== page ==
Turkey’s lira has kicked off 2021 as the world’s leading emerging market currency, drawing a stark contrast to its dour performance last year.
The currency has rallied around 6.5 per cent against the dollar since the end of 2020, far exceeding the 1.8 per cent gain for Ukraine’s hryvnia, the second-best performing major EM currency this year.
The rebound, which has brought the exchange rate against the dollar just below the closely watched TL7 level, highlights the sharp shift in investor sentiment that came after Turkey shook up its economic management in November. The currency plunged by a fifth last year, trading weaker than 8.5 lira to the dollar for the first time.
President Recep Tayyip Erdogan’s decisions to let his son-in-law Berat Albayrak quit as finance minister, and to install a central bank chief with the leeway to deploy more orthodox monetary policies than his predecessor, have been credited with the brightening outlook.
The central bank, led by Naci Agbal, on Thursday held the country’s main policy rate at 17 per cent, having lifted it by 6.75 percentage points in a bid to stomp out rapid inflation that had caused foreign investors to flee last year and Turkish citizens to convert their cash into foreign currencies such as dollars.
Agbal’s predecessors had, in contrast, kept rates low even as inflation surged, reflecting Erdogan’s preference for credit-fuelled growth.
The new central bank chief’s “statements and his actions have underscored the priority is to improve inflation in the medium term, and this has rebuilt the bank’s credibility, making the lira more attractive to foreign investors”, said Enver Erkan, an economist at Tera Securities in Istanbul.
Inflation continues to accelerate in Turkey, where consumer prices rose 15 per cent in January compared with the same month in 2020: well above the central bank’s official 5 per cent target.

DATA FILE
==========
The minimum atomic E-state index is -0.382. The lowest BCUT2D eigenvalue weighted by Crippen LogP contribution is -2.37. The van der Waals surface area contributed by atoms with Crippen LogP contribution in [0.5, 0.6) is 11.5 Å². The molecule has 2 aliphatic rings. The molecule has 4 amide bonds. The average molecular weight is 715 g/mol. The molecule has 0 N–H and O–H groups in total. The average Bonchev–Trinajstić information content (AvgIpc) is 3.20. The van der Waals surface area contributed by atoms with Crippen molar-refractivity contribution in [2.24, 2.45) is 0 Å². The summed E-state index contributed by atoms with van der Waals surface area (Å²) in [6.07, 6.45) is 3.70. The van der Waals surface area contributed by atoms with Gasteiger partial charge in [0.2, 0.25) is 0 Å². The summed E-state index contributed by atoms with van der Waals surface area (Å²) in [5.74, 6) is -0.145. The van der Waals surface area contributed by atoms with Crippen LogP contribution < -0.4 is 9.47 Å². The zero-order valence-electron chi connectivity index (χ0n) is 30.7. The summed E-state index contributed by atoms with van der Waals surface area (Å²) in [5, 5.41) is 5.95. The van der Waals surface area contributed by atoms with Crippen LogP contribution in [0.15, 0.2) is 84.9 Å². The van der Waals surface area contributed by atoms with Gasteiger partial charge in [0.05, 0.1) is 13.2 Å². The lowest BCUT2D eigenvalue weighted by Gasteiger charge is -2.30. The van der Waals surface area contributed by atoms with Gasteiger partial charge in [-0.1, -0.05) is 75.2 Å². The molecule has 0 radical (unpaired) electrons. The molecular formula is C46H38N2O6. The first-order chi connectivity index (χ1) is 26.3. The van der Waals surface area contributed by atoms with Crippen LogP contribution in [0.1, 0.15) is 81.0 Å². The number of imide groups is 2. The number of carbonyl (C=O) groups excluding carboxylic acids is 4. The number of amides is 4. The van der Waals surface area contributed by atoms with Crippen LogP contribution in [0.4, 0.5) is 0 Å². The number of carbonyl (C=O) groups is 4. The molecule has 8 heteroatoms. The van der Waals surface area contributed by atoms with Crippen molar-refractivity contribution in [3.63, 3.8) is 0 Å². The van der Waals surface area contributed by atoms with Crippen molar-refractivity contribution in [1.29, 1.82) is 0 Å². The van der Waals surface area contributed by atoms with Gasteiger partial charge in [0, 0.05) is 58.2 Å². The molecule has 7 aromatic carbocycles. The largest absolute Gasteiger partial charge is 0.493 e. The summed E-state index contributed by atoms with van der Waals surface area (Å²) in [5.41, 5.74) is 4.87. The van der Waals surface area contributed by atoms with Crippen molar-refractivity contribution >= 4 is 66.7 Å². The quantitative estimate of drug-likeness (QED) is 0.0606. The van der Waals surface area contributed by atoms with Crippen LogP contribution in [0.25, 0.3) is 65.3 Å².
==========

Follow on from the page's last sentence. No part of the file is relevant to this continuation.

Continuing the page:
But interest rates are 2 percentage points higher still, providing investors with inflation-adjusted yields that rank among the highest in emerging markets at a time when returns on developed market debt are near historic lows.
Inflation is expected to slow after a peak in April, which may allow the bank to begin reducing interest rates; but it is expected to do so slowly and in line with disinflation, Erkan said. The lira’s rally may weaken when the central bank starts to sell lira to rebuild its foreign-currency reserves, which the previous governor had depleted in a fruitless attempt to halt the lira’s decline.
The central bank chief could face pressure from the president, who has long railed against high inflation rates, to reduce borrowing costs, but at present Turkey is “taking the bitter medicine of a high interest-rate policy”, Erkan said. “Economic growth has taken a back seat to inflation,” he added.
The central bank cannot do all the work on its own, said Piotr Matys, a strategist at Rabobank. “I think investors may start paying more attention [to] whether there is genuine progress on economic reforms. So far we’ve mainly heard encouraging comments . . . but we haven’t seen anything concrete,” Matys said.
Additional reporting by Laura Pitel in Ankara